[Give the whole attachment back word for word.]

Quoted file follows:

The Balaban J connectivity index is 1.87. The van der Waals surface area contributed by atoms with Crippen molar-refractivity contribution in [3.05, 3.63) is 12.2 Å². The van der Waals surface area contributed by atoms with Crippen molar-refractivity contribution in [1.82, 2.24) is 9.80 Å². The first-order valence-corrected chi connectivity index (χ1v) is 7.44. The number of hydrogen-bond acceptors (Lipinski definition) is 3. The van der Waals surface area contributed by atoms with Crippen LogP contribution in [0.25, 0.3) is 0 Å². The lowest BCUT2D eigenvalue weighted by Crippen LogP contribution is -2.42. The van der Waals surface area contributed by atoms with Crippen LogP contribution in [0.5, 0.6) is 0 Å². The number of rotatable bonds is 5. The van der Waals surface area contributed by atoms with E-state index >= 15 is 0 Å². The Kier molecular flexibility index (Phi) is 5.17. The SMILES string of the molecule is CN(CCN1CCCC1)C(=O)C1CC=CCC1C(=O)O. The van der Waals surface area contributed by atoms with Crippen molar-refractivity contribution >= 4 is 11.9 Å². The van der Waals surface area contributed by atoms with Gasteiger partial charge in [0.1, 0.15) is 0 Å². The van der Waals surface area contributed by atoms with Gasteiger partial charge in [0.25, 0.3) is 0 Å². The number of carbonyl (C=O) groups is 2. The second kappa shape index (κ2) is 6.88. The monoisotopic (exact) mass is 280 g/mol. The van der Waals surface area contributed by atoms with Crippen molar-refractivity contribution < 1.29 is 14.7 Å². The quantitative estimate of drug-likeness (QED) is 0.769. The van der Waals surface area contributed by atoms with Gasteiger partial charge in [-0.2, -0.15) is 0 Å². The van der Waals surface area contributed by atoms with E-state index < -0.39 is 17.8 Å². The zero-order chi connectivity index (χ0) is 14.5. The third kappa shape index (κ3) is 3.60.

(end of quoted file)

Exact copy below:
The Balaban J connectivity index is 1.87. The van der Waals surface area contributed by atoms with Crippen molar-refractivity contribution in [3.05, 3.63) is 12.2 Å². The van der Waals surface area contributed by atoms with Crippen molar-refractivity contribution in [1.82, 2.24) is 9.80 Å². The first-order valence-corrected chi connectivity index (χ1v) is 7.44. The number of hydrogen-bond acceptors (Lipinski definition) is 3. The van der Waals surface area contributed by atoms with Crippen LogP contribution in [0.25, 0.3) is 0 Å². The lowest BCUT2D eigenvalue weighted by Crippen LogP contribution is -2.42. The van der Waals surface area contributed by atoms with Crippen LogP contribution in [0.5, 0.6) is 0 Å². The number of rotatable bonds is 5. The van der Waals surface area contributed by atoms with E-state index >= 15 is 0 Å². The Kier molecular flexibility index (Phi) is 5.17. The SMILES string of the molecule is CN(CCN1CCCC1)C(=O)C1CC=CCC1C(=O)O. The van der Waals surface area contributed by atoms with Crippen molar-refractivity contribution >= 4 is 11.9 Å². The van der Waals surface area contributed by atoms with Gasteiger partial charge in [0.1, 0.15) is 0 Å². The van der Waals surface area contributed by atoms with Gasteiger partial charge in [0.25, 0.3) is 0 Å². The number of carbonyl (C=O) groups is 2. The second kappa shape index (κ2) is 6.88. The monoisotopic (exact) mass is 280 g/mol. The van der Waals surface area contributed by atoms with Crippen molar-refractivity contribution < 1.29 is 14.7 Å². The quantitative estimate of drug-likeness (QED) is 0.769. The van der Waals surface area contributed by atoms with Gasteiger partial charge in [-0.2, -0.15) is 0 Å². The van der Waals surface area contributed by atoms with E-state index < -0.39 is 17.8 Å². The zero-order chi connectivity index (χ0) is 14.5. The third kappa shape index (κ3) is 3.60.